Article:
Patients are still forced to pay out of their own pockets for ARVs
Patients are still forced to pay out of their own pockets for ARVs, despite HIV being a prescribed minimum benefit. (Oupa Nkosi)

In theory medical aids fund ARVs, but in practice it’s a complex process, say doctors and activists.


Almost 30 years ago, virtually no medical scheme covered HIV. Today, legislation has made medical cover for HIV non-negotiable, but some patients are still paying out of pocket for life-saving antiretrovirals (ARVs).

“Initially, very few private medical aids schemes covered HIV treatment, mainly due to the unknown financial risk,” says Bonitas Medical Fund principal officer Bobby Ramasia.

HIV has since been designated as a prescribed minimum benefit (PMB) — a condition that schemes are legally required to cover — according to the Medical Schemes Act.

But activist organisations such as Section27 argue that HIV’s PMB status is no guarantee that medical schemes will foot the bill for ARVs.

In February, the Competition Commission conducted the first hearing of its market inquiry into the alleged high cost of private healthcare.

The commission received a written submission from Section27 claiming that Genesis Medical Scheme had refused to pay for one woman’s ARVs. Section27 argues Genesis told the woman she would have to pay for her ARVs from her medical savings account, or procure the drugs for free from the public sector.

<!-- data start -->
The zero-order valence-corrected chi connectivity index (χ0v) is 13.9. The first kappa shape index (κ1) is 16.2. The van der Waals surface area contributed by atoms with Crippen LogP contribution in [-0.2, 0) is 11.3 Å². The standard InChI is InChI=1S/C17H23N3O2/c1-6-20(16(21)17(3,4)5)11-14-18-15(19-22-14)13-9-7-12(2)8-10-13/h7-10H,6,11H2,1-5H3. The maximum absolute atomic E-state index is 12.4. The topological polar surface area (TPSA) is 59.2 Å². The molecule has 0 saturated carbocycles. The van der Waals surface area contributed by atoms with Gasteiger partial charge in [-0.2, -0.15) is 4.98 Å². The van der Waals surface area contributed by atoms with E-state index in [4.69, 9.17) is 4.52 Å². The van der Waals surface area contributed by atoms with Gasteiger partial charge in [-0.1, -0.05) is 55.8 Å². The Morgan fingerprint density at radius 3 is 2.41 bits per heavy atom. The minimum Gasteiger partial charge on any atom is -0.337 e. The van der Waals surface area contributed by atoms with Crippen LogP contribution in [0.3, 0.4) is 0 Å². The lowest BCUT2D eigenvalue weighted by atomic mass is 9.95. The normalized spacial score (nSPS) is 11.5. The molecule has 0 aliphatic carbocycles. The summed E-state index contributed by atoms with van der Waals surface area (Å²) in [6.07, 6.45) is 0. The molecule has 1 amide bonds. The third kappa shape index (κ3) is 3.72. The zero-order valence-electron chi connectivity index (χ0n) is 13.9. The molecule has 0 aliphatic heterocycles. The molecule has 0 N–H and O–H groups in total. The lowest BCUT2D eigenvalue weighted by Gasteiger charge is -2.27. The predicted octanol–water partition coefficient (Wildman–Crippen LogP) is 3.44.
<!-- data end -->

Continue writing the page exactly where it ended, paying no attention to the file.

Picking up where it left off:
Unable to take time off work to queue at her local public clinic monthly for ARVs, the woman lodged a successful complaint against Genesis with the Council for Medical Schemes. But Genesis has appealed the council’s verdict. While the matter is being reviewed, the patient is paying R500 per month for her ARVs.

Section27 argues that Genesis’s failure to pay in full for the woman’s ARVs violates the Medical Schemes Act and her right to health.

Genesis spokesperson Elmarie Jensen confirmed that the scheme requires members to procure ARVs from the public sector or pay for the drugs. “ARVs have to be obtained from the state, but we do pay for the hospitalisation of HIV-related conditions like pneumonia,” says Jensen.

Who pays for PrEP?
In December, South Africa became the second country in the world to approve the use of a two-in-one antiretroviral pill, Truvada, for HIV prevention.

This prevention strategy is called pre-exposure prophylaxis (PrEP). Research has shown if Truvada is taken daily, at more or less the same time, it can reduce an HIV- negative person’s risk of contracting HIV by more than 90%.

Medical schemes such as Fedhealth and Bonitas already cover PrEP for up to an initial six months, on the condition that a doctor has prescribed it. After six months, doctors can review the case and may choose to prescribe it for longer. Metropolitan Health began providing PrEP in August last year.

Discovery Health and Genesis members can also access PrEP but will pay for it out of their medical savings accounts.

In February the HIV Clinicians Society of Southern Africa’s chief executive Lauren Jankelowitz testified before the Competition Commission’s market inquiry that her organisation’s members regularly complain that medical schemes often have such complex claiming codes for PrEP that it results in patients paying for the drug themselves.

Metropolitan Health is meanwhile expected to launch a free tuberculosis clinical guideline app on July 16. It will help improve care in the public and private sectors, according to Metropolitan’s HIV risk manager Shayhana Ganesh. Developed in partnership with the health department, the app follows a similar tool launched in 2015 for HIV treatment guidelines.

Two challenges are likely to dominate the future of private HIV care in the country, according to the head of Discovery Health’s Centre for Clinical Excellence, Noluthando Nemetswerani: how to fund the roll-out of new HIV prevention science, and how to manage rising rates of non-communicable diseases among people for whom HIV is no longer a death sentence.